Orchid will have a curly maple stacked laminate neck. Stacked laminate is a very labor intensive building technique, but yields an incredibly strong, solid, stable neck, particularly when using highly figured woods.
"Curly" or "flamed" highly figured maple, walnut, and ash (etc.) tend to have both irregular grain patterns as well as irregular fiber patterns: grain is the "straightness" of the wood (parallel to the tree's trunk), fiber is the "curl" of the wood (perpendicular to the tree's trunk). Alternating light and dark contrasts in figured wood are simply cross sections of wood fiber waves absorbing or reflecting light waves depending upon illumination orientation.
EDITOR'S NOTE: Translation = "figured woods are beautiful but can also be less strong or stable."
Stacked laminate construction negates those deficiencies through structural engineering. Machining rough lumber into thin strips allows wood to release internal stresses and tensions created during the growing process: forces of wind, or ground slope, or proximity to other trees. Figured wood often "untwists" violently...several times in the past two decades I've had boards kick back from the blade of a table saw with enough force to penetrate the wall behind me.
I then eliminate tensions within raw neck material by setting potential forces in opposition. By alternating grain and fiber patterns in proximate laminate strips, the wood's inherent movement tendencies — due to heat or moisture — assume a "push-pull" balance, effectively creating "neutral" neck wood. Finished laminate can also be very beautiful, as in this stacked laminate walnut neck (neck heel into body view).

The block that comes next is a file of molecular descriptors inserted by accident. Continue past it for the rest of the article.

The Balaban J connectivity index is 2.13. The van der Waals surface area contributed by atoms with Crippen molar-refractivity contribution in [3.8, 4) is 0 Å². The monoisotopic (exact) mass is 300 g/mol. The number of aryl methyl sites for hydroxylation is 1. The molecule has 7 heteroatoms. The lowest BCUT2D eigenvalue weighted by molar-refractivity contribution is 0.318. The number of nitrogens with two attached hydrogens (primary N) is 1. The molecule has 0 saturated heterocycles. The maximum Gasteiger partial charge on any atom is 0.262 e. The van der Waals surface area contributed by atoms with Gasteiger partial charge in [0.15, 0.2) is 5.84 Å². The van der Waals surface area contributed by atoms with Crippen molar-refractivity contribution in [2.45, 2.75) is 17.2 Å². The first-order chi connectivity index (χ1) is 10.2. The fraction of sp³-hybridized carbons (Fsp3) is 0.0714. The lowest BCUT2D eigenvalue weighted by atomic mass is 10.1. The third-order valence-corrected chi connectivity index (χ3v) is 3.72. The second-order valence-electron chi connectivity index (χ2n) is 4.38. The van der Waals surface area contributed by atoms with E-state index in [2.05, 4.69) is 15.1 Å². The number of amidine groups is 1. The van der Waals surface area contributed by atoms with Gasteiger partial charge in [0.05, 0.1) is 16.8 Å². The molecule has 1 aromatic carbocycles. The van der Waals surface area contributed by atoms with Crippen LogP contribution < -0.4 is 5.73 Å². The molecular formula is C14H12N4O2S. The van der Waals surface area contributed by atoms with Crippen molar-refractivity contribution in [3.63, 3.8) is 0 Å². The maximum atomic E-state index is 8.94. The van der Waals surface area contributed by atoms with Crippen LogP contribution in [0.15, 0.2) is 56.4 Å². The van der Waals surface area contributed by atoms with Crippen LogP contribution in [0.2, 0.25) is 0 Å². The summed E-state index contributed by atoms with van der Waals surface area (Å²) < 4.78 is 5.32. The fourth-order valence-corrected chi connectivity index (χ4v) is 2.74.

1. Selection — Strips have been machined (at left) and I am selecting candidates for the instrument's neck. Note both grain and fiber variegation. Machining is a tedious and often exasperating process because when cutterheads (blades) encounter grain anomalies, wood will often chip, forming a void and ruining the strip. A ruined strip might represent 6 hours of cumulative prior machining time. My reject pile can be as large as my use pile. Why bother with wood? Tone. Beauty.
2. Gluing — The glue joints are stronger than wood itself: the wood will break before the joint will. I always use waterproof glue for assembly. Quite liberally, as you can see here: clamps exert enormous force, squeezing the glue and ensuring it is evenly distributed throughout the joint.
3. Machined blanks — After 48 hours drying time, I unclamp and clean off excess glue. Next I machine the blanks to rough size, and evaluate them for quality: no grain flaws, no voids, nice patterns and alternating fiber contrasts. Most importantly, a neck blank should absolutely chime with beautiful clear musical overtones when balanced in one hand and rapped with a knuckle or rubber mallet. Blanks pictured here are quite oversized, allowing me to pick and choose which portion I like best for fretboard placement. The blanks will remain in a climate-controlled environment with 360 degree airflow for several months, allowing them to settle into their new configuration.